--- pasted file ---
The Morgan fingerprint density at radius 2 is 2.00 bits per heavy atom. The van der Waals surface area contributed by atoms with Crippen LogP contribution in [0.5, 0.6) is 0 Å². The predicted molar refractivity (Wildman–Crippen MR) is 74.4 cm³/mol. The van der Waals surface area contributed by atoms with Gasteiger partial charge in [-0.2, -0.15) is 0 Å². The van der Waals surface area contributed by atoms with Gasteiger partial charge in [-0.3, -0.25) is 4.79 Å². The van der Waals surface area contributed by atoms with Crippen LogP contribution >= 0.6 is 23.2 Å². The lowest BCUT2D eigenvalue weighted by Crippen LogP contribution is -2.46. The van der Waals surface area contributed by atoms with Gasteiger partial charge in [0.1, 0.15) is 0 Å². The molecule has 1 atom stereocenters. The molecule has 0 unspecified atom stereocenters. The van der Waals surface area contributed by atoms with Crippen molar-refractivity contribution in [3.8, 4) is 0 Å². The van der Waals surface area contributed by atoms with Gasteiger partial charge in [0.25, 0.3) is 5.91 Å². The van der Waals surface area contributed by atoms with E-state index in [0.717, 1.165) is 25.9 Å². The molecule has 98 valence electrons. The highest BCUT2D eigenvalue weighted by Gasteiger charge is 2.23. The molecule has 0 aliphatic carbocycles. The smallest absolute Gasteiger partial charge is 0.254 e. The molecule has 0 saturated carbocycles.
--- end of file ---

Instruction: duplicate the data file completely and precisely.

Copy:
The Morgan fingerprint density at radius 2 is 2.00 bits per heavy atom. The van der Waals surface area contributed by atoms with Crippen LogP contribution in [0.5, 0.6) is 0 Å². The predicted molar refractivity (Wildman–Crippen MR) is 74.4 cm³/mol. The van der Waals surface area contributed by atoms with Gasteiger partial charge in [-0.2, -0.15) is 0 Å². The van der Waals surface area contributed by atoms with Gasteiger partial charge in [-0.3, -0.25) is 4.79 Å². The van der Waals surface area contributed by atoms with Crippen LogP contribution >= 0.6 is 23.2 Å². The lowest BCUT2D eigenvalue weighted by Crippen LogP contribution is -2.46. The van der Waals surface area contributed by atoms with Gasteiger partial charge in [0.1, 0.15) is 0 Å². The molecule has 1 atom stereocenters. The molecule has 0 unspecified atom stereocenters. The van der Waals surface area contributed by atoms with Crippen molar-refractivity contribution in [3.8, 4) is 0 Å². The van der Waals surface area contributed by atoms with Gasteiger partial charge in [0.25, 0.3) is 5.91 Å². The van der Waals surface area contributed by atoms with E-state index in [0.717, 1.165) is 25.9 Å². The molecule has 98 valence electrons. The highest BCUT2D eigenvalue weighted by Gasteiger charge is 2.23. The molecule has 0 aliphatic carbocycles. The smallest absolute Gasteiger partial charge is 0.254 e. The molecule has 0 saturated carbocycles.